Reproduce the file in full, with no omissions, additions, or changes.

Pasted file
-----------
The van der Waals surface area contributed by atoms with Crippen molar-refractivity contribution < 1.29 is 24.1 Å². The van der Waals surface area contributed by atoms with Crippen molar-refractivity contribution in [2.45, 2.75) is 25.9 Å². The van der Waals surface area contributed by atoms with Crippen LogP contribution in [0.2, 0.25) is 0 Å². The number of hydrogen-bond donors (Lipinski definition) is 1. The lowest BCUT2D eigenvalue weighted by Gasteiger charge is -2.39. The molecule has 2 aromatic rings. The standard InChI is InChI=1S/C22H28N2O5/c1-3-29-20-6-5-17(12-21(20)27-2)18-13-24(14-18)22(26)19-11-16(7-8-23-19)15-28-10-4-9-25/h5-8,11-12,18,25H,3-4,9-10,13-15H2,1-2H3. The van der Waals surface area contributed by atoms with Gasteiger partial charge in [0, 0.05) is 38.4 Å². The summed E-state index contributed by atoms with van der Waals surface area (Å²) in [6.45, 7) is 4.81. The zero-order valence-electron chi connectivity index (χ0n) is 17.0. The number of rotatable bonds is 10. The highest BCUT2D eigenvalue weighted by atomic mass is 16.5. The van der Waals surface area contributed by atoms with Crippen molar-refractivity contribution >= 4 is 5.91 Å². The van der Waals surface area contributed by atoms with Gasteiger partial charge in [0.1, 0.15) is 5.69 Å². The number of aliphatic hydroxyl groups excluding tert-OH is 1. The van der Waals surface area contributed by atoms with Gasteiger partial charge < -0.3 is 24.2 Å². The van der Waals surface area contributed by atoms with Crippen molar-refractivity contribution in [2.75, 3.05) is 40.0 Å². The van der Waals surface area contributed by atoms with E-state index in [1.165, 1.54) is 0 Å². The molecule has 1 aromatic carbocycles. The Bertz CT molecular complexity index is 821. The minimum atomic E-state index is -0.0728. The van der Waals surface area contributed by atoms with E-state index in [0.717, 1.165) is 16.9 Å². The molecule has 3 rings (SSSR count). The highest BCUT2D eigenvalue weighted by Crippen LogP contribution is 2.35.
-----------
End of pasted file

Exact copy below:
The van der Waals surface area contributed by atoms with Crippen molar-refractivity contribution < 1.29 is 24.1 Å². The van der Waals surface area contributed by atoms with Crippen molar-refractivity contribution in [2.45, 2.75) is 25.9 Å². The van der Waals surface area contributed by atoms with Crippen LogP contribution in [0.2, 0.25) is 0 Å². The number of hydrogen-bond donors (Lipinski definition) is 1. The lowest BCUT2D eigenvalue weighted by Gasteiger charge is -2.39. The molecule has 2 aromatic rings. The standard InChI is InChI=1S/C22H28N2O5/c1-3-29-20-6-5-17(12-21(20)27-2)18-13-24(14-18)22(26)19-11-16(7-8-23-19)15-28-10-4-9-25/h5-8,11-12,18,25H,3-4,9-10,13-15H2,1-2H3. The van der Waals surface area contributed by atoms with Gasteiger partial charge in [0, 0.05) is 38.4 Å². The summed E-state index contributed by atoms with van der Waals surface area (Å²) in [6.45, 7) is 4.81. The zero-order valence-electron chi connectivity index (χ0n) is 17.0. The number of rotatable bonds is 10. The highest BCUT2D eigenvalue weighted by atomic mass is 16.5. The van der Waals surface area contributed by atoms with Crippen molar-refractivity contribution >= 4 is 5.91 Å². The van der Waals surface area contributed by atoms with Gasteiger partial charge in [0.1, 0.15) is 5.69 Å². The number of aliphatic hydroxyl groups excluding tert-OH is 1. The van der Waals surface area contributed by atoms with Gasteiger partial charge < -0.3 is 24.2 Å². The van der Waals surface area contributed by atoms with Crippen molar-refractivity contribution in [2.75, 3.05) is 40.0 Å². The van der Waals surface area contributed by atoms with E-state index in [1.165, 1.54) is 0 Å². The molecule has 1 aromatic carbocycles. The Bertz CT molecular complexity index is 821. The minimum atomic E-state index is -0.0728. The van der Waals surface area contributed by atoms with E-state index in [0.717, 1.165) is 16.9 Å². The molecule has 3 rings (SSSR count). The highest BCUT2D eigenvalue weighted by Crippen LogP contribution is 2.35.